Asian Long-horned Beetle
Asian long-horned beetle (ALHB) is an invasive forest pest with no natural enemies in North America that attacks nearly all broadleaf trees, with native Maples being the preferred host. It was introduced to North America in the 1990′s through untreated wooden shipping pallets. Adults lay their eggs in hardwood trees, and larvae then tunnel through the living tissue of the tree stopping the flow of water and nutrients, killing it. There have been very few sightings of ALHB in Ontario and it is important to be on the lookout for this dangerous invader. Several native non-harmful beetles can be easily confused with ALHB, so take a close look at how to identify this beetle listed below.
Asian long-horned beetle is native to China and Korea where it is considered a major pest causing mortality of Elm, Maple, Poplar and Willow trees. Since arriving in the US, populations have been confirmed in New York, Illinois, New Jersey, and Ohio. In Canada, ALHB was confirmed in an industrial park in the Toronto area in September 2003. By November 2003 susceptible host trees were being removed from the area to eliminate possible ALHB habitat. Currently, ALHB has not been found anywhere in Ontario since 2007, indicating that early detection and rapid response have been effective.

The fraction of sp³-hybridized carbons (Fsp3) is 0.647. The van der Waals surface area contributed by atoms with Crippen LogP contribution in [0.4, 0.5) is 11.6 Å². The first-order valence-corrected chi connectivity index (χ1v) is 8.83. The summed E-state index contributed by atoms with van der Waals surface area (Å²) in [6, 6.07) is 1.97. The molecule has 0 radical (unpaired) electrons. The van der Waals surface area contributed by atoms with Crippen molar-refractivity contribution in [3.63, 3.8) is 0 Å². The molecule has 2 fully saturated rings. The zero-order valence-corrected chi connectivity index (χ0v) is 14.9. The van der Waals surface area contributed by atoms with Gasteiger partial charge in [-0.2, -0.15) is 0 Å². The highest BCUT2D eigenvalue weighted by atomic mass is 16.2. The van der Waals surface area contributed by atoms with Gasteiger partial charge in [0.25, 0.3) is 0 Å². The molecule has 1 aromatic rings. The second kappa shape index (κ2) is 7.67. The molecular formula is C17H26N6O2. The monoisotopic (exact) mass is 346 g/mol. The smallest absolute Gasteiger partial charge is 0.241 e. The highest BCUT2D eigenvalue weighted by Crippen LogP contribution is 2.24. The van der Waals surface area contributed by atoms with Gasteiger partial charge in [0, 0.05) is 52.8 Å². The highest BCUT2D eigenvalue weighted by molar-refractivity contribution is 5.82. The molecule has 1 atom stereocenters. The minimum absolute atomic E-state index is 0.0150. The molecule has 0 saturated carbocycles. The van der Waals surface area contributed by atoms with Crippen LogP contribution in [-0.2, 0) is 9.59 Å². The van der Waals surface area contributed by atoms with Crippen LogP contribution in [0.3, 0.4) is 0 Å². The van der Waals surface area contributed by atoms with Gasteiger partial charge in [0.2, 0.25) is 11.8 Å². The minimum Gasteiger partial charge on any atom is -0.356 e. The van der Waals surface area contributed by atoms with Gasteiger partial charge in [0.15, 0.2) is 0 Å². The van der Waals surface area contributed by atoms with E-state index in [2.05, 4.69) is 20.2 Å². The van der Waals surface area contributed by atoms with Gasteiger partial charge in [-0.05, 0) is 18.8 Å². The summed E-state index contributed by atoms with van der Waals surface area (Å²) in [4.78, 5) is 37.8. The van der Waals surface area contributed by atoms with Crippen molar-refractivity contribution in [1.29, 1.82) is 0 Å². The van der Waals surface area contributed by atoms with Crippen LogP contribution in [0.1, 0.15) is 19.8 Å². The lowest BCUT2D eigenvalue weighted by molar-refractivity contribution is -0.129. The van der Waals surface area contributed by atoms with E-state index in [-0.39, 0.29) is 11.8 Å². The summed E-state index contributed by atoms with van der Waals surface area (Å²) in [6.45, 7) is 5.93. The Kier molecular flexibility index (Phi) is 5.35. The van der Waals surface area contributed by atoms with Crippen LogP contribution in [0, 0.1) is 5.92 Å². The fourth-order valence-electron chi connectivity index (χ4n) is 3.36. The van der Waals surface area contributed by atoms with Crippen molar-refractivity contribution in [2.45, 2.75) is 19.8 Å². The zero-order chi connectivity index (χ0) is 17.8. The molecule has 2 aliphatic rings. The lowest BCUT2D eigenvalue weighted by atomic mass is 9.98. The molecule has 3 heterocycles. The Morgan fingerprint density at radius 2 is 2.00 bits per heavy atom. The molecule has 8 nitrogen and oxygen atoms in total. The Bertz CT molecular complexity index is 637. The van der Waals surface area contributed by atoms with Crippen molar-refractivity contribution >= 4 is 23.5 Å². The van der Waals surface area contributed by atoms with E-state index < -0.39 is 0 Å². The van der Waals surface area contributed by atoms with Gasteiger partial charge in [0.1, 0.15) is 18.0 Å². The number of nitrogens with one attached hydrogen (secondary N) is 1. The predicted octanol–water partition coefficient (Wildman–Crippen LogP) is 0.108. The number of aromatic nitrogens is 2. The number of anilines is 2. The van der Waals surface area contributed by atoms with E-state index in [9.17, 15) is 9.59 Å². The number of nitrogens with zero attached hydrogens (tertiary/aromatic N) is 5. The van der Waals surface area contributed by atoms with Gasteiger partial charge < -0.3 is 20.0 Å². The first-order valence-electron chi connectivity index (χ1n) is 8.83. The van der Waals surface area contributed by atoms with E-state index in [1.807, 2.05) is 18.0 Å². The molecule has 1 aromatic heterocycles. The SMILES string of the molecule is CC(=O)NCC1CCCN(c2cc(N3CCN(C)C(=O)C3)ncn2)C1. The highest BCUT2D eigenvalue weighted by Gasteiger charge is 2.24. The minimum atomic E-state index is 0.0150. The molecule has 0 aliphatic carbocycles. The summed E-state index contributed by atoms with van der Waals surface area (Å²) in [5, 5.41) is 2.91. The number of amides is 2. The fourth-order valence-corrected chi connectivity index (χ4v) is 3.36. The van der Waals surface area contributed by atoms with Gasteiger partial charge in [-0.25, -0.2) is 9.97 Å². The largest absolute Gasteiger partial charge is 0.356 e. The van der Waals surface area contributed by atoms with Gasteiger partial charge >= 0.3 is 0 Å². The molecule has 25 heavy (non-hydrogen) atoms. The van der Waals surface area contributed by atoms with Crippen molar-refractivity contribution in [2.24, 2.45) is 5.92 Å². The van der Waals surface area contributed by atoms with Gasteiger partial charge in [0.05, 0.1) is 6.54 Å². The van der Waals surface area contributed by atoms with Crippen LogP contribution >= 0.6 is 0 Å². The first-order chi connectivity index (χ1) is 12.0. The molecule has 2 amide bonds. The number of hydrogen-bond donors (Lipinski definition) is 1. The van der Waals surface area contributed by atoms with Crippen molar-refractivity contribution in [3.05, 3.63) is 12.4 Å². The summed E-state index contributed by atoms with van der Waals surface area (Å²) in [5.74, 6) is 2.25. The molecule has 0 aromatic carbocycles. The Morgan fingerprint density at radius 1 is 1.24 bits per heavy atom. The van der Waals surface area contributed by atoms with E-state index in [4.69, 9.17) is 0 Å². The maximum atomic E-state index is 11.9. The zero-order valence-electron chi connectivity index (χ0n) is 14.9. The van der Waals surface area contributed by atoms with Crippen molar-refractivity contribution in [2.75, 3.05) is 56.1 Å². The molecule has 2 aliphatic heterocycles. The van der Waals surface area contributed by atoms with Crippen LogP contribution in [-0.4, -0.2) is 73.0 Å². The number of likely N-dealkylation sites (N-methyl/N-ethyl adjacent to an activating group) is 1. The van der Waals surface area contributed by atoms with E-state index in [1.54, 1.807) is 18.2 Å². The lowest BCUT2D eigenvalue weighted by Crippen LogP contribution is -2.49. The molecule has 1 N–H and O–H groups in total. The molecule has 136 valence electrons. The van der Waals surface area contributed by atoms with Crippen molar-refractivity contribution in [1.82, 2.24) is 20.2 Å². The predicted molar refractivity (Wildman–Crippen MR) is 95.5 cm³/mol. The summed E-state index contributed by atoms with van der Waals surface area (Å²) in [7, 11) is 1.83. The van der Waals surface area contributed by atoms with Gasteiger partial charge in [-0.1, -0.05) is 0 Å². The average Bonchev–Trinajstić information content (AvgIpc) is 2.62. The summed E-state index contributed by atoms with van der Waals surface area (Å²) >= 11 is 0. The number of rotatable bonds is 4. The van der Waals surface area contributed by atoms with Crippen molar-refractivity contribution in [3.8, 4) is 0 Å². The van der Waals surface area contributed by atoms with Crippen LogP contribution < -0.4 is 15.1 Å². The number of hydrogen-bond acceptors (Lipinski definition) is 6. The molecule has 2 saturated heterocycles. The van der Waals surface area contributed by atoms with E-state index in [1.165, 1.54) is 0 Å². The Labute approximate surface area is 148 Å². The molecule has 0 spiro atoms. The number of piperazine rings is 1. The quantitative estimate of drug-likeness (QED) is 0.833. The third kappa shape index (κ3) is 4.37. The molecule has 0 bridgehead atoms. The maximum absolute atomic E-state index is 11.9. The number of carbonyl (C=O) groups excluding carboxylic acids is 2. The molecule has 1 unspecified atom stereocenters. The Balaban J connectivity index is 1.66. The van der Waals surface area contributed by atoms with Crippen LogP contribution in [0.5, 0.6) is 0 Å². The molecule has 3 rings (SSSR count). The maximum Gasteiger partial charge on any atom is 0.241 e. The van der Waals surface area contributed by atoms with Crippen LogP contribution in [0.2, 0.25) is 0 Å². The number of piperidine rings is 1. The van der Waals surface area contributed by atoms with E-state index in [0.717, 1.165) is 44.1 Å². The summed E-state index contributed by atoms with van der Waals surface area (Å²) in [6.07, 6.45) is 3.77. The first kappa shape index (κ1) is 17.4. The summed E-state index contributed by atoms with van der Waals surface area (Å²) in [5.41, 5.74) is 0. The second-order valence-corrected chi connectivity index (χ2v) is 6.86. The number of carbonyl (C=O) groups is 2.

Impacts of Asian Long-horned Beetle
- Insecticides do not protect trees; trees must be cut down and burnt or chipped.
- Easily transported in firewood, live trees or untreated lumber.
- Potential decline in hardwood (broadleaf) trees could have major consequences for Ontario’s wildlife and biodiversity, negatively affecting future generations.
How to Identify Asian Long-horned Beetle
- Adults are 2 – 4cm (¾ – 1½ inches) in length.
- Shiny black with prominent, irregular white spots.
- Distinct bluish-white legs
- Long, black and white banded antennae, one to two times its body length.
- Adults leave a round exit hole, approximately 1 cm across (slightly smaller than a dime) in trees.
What You Can Do
- Learn how to identify adult Asian long-horned beetle and what infested trees look like, as well as which host trees they target.
- Don’t move firewood or other potentially infested wood material over long distances. With firewood, remember: burn it where you buy it!
- If you see ALHB or signs of infestation, call the Ontario Ministry of Natural Resources at 1-800-667-1940 or the Canadian Food Inspection Agency at 1-800-442-2342.
- Report sightings to the Invading Species Hotline 1-800-563-7711 or online .
- Invasive Species: A Threat to Ontario’s Biodiversity
- Canadian Food Inspection Agency
- United States Department of Agriculture
- Invasive Species Centre